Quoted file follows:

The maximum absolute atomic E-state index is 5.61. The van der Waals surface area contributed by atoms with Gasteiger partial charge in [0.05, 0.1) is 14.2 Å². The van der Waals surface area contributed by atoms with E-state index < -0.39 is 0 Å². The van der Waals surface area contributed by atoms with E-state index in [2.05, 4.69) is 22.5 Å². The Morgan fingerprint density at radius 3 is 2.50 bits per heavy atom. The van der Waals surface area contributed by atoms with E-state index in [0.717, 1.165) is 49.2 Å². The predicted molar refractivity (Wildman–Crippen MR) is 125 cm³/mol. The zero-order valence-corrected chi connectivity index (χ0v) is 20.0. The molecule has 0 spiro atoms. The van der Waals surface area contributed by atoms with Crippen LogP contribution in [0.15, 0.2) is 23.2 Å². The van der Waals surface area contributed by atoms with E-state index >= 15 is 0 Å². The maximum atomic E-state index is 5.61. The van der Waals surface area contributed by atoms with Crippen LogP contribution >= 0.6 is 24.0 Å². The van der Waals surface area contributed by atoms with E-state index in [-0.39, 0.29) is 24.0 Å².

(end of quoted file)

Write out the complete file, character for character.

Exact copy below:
The maximum absolute atomic E-state index is 5.61. The van der Waals surface area contributed by atoms with Gasteiger partial charge in [0.05, 0.1) is 14.2 Å². The van der Waals surface area contributed by atoms with E-state index < -0.39 is 0 Å². The van der Waals surface area contributed by atoms with E-state index in [2.05, 4.69) is 22.5 Å². The Morgan fingerprint density at radius 3 is 2.50 bits per heavy atom. The van der Waals surface area contributed by atoms with E-state index in [0.717, 1.165) is 49.2 Å². The predicted molar refractivity (Wildman–Crippen MR) is 125 cm³/mol. The zero-order valence-corrected chi connectivity index (χ0v) is 20.0. The molecule has 0 spiro atoms. The van der Waals surface area contributed by atoms with Crippen LogP contribution in [0.15, 0.2) is 23.2 Å². The van der Waals surface area contributed by atoms with E-state index >= 15 is 0 Å². The maximum atomic E-state index is 5.61. The van der Waals surface area contributed by atoms with Crippen LogP contribution >= 0.6 is 24.0 Å². The van der Waals surface area contributed by atoms with E-state index in [-0.39, 0.29) is 24.0 Å².